Nutter’s finance chief concedes tax plan would shift burden to homeowners

    City finance director Rob Dubow said late Monday it’s “a real possibility” that City Councilman Bill Green is right in his assertion that Mayor Nutter’s property tax plan will increase residential taxpayers burden while giving a tax cut to businesses.

    “I think that the effect he’s talking about is a real effect, and it’s worth having conversations with Council about how to manage it,” Dubow said in a phone interview.

    Green made his case a week ago in City Council, and in a news conference today he released detailed calculations suggesting that residential property tax payments could rise 25 percent or more under Nutter’s plan to go to a property tax system based on market values.

    Green proposes to nearly double the city’s use and occupancy tax, a special levy on businesses, to cover the $94 million the mayor wants to get to the school district. That, Green notes, would partially offset the tax shift from commercial to residential taxpayers under Nutter’s so called Actual Value Initiative.

    • WHYY thanks our sponsors — become a WHYY sponsor

    Green today released a more detailed – and I mean very detailed – set of calculations designed to show how the tax burden will shift depending on several factors, including which policy choices Council and the mayor make.

    A couple of headlines from his stuff:

    – In the scenario Green cites as “most likely,” the amount residential taxpayers fork over under the Nutter plan would increase from $680 million a year to $904 million, a 25 percent increase.

    – At the same time commercial and industrial property tax payments would decline from $469 million to $365 million, a 22 percent decrease.

    The basic problem is that if it’s true today that commercial properties values are more accurately assessed than residential properties, when the city goes to a tax system based on accurate market values, the tax burden will shift more to residential homeowners. If this is confusing, read this post from last week.

    There’s an argument to be made (and I’m sure we’ll hear it when the business community gets mobilized) that the only reason the transition to real market values would have this affect is because business owners have been paying more than their share for years.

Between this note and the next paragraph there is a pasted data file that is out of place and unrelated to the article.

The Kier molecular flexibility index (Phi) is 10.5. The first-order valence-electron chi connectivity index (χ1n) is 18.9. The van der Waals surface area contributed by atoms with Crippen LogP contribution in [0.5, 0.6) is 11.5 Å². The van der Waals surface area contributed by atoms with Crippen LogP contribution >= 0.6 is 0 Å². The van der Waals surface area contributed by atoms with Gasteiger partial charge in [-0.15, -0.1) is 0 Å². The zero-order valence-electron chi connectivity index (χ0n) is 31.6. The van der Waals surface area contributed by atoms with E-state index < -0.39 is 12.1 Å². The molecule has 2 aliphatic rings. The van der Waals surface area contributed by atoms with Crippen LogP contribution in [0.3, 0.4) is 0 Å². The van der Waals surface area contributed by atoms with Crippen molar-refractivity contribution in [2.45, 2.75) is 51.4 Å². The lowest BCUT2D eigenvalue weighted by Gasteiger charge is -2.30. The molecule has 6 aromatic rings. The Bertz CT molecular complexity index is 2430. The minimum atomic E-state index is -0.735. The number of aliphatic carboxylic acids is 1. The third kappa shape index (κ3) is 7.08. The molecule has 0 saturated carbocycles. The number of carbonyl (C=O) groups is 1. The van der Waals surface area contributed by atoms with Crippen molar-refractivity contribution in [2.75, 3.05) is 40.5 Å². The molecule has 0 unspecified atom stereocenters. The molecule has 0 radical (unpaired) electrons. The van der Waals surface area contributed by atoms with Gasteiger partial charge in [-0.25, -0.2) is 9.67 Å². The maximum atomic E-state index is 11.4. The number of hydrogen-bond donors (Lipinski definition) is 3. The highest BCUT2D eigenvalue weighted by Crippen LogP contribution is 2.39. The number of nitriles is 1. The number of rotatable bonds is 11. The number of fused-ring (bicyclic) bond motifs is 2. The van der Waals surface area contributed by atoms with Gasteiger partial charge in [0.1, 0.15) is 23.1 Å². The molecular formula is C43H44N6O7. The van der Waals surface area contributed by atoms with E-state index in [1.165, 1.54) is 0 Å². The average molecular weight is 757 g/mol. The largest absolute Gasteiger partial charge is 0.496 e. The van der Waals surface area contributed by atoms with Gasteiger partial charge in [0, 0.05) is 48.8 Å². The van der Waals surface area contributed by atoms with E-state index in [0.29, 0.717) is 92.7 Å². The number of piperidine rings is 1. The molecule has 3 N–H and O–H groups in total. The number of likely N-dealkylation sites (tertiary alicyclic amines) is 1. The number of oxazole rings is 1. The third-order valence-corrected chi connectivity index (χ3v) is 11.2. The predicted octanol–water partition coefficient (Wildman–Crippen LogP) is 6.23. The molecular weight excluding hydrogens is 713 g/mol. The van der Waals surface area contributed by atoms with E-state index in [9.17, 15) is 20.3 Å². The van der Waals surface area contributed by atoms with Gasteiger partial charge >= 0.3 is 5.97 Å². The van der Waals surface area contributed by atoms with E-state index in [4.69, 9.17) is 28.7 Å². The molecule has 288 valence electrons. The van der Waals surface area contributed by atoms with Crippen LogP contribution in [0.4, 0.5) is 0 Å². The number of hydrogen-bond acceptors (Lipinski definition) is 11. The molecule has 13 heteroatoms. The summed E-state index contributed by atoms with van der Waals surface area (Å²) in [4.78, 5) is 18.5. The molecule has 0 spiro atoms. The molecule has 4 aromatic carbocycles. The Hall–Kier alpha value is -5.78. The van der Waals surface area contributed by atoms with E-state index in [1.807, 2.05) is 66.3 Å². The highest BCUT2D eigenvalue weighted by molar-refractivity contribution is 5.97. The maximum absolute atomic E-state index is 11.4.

Dubow said the city has to weigh the impact on homeowners against the importance of having a fair and uniform tax assessment system.

    In any case, Green has done an impressive spreadsheet in which various outcomes are examined, and in the first one, you can plug in your own property to see how you’ll fare in the various scenarios. To use it, you need an estimate of what you think your property is worth, and the value as currently listed by the city’s Office of Property Assessment, available on its website. You can find the spreadsheet on Green’s campaign website (he said it would take too long to get it up on the City Council site), or access it directly  here.. To plug in your property, go to the first tab marked, “Go Here First – Residential.”

    It isn’t exactly user friendly if you haven’t followed the debate closely, but here are a couple of terms that will make it easier to understand:

    – “Smoothing” refers to a part of the Nutter administration plan in which big tax increases or decreases will be phased in over three years. The Green analysis notes that this actually makes the tax bill bigger for a lot of taxpayers, since the city loses money when it phases in a tax increase, and that loss is made up by setting rates higher.

    – “Homestead” refers to another measure to ease the pain which will require approval in the state legislature. It allows the city to exempt the first $15,000 (or more) of assessed value of every property from taxation. That helps owners of expensive properties a little, but owners of cheaper properties more – since $15,000 is a larger percentage of a less expensive house. Green has proposed to increase the homestead exemption to $40,000 per property.

    Having stared at the Green spreadsheet awhile, I have to say his work on the details of this issue are an important contribution a really important policy discussion.

    And it’s pretty amazing that if he hadn’t brought up the issue of the shift of tax burden to residential property owners, it could have passed without anybody noticing until the bills came.

    I asked Dubow if his team was aware of this impact when they proposed their plan. He said there was a general sense that commerical properties were more accurately assessed, so, “I think we had some sense that you would see some shift from commercial to residential,” he said.

    When I asked if a $200 million shift of the tax burden from businesses to residential property owners was acceptable, he said, “that’s something we really want to talk through with Council.”

    Dubow said the administration hasn’t adopted a position on Green’s proposal to increase the use and occupancy tax.

    Council is supposed to enact a budget by the end of May.

    WHYY is your source for fact-based, in-depth journalism and information. As a nonprofit organization, we rely on financial support from readers like you. Please give today.

    Want a digest of WHYY’s programs, events & stories? Sign up for our weekly newsletter.

    Together we can reach 100% of WHYY’s fiscal year goal